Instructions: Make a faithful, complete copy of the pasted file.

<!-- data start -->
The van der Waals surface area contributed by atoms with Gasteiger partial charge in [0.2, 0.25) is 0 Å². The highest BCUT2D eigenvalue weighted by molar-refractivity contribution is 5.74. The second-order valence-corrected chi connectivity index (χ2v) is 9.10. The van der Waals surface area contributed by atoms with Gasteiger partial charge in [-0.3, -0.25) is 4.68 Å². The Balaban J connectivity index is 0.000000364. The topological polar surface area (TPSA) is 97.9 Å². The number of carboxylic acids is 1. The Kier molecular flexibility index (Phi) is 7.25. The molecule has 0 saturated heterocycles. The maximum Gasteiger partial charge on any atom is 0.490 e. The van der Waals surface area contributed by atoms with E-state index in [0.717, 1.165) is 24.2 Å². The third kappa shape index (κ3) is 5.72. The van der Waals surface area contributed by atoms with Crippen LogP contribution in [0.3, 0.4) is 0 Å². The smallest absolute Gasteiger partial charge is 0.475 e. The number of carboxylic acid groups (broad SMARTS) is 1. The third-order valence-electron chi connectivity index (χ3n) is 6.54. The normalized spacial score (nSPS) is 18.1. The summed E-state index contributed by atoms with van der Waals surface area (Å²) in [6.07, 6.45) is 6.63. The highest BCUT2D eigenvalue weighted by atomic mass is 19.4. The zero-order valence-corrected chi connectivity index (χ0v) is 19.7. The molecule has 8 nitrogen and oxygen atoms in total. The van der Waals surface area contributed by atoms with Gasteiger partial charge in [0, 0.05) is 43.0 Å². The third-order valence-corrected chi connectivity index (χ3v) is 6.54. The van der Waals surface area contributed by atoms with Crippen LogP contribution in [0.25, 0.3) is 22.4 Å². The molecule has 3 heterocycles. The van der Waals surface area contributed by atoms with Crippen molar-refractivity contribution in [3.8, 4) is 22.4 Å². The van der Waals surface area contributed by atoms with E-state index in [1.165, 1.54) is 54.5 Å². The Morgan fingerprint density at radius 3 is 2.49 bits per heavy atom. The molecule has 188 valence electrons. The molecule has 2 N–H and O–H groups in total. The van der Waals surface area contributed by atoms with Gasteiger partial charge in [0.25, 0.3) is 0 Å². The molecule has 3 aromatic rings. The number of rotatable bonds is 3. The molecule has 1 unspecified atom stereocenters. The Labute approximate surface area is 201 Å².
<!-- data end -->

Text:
The van der Waals surface area contributed by atoms with Gasteiger partial charge in [0.2, 0.25) is 0 Å². The highest BCUT2D eigenvalue weighted by molar-refractivity contribution is 5.74. The second-order valence-corrected chi connectivity index (χ2v) is 9.10. The van der Waals surface area contributed by atoms with Gasteiger partial charge in [-0.3, -0.25) is 4.68 Å². The Balaban J connectivity index is 0.000000364. The topological polar surface area (TPSA) is 97.9 Å². The number of carboxylic acids is 1. The Kier molecular flexibility index (Phi) is 7.25. The molecule has 0 saturated heterocycles. The maximum Gasteiger partial charge on any atom is 0.490 e. The van der Waals surface area contributed by atoms with E-state index in [0.717, 1.165) is 24.2 Å². The third kappa shape index (κ3) is 5.72. The van der Waals surface area contributed by atoms with Crippen LogP contribution in [0.3, 0.4) is 0 Å². The smallest absolute Gasteiger partial charge is 0.475 e. The number of carboxylic acid groups (broad SMARTS) is 1. The third-order valence-electron chi connectivity index (χ3n) is 6.54. The normalized spacial score (nSPS) is 18.1. The summed E-state index contributed by atoms with van der Waals surface area (Å²) in [6.07, 6.45) is 6.63. The highest BCUT2D eigenvalue weighted by atomic mass is 19.4. The zero-order valence-corrected chi connectivity index (χ0v) is 19.7. The molecule has 8 nitrogen and oxygen atoms in total. The van der Waals surface area contributed by atoms with Gasteiger partial charge in [0, 0.05) is 43.0 Å². The third-order valence-corrected chi connectivity index (χ3v) is 6.54. The van der Waals surface area contributed by atoms with Crippen LogP contribution in [0.25, 0.3) is 22.4 Å². The molecule has 3 heterocycles. The van der Waals surface area contributed by atoms with Crippen molar-refractivity contribution in [3.8, 4) is 22.4 Å². The van der Waals surface area contributed by atoms with E-state index in [1.165, 1.54) is 54.5 Å². The Morgan fingerprint density at radius 3 is 2.49 bits per heavy atom. The molecule has 188 valence electrons. The molecule has 2 N–H and O–H groups in total. The van der Waals surface area contributed by atoms with Gasteiger partial charge in [0.25, 0.3) is 0 Å². The molecule has 3 aromatic rings. The number of rotatable bonds is 3. The molecule has 1 unspecified atom stereocenters. The Labute approximate surface area is 201 Å².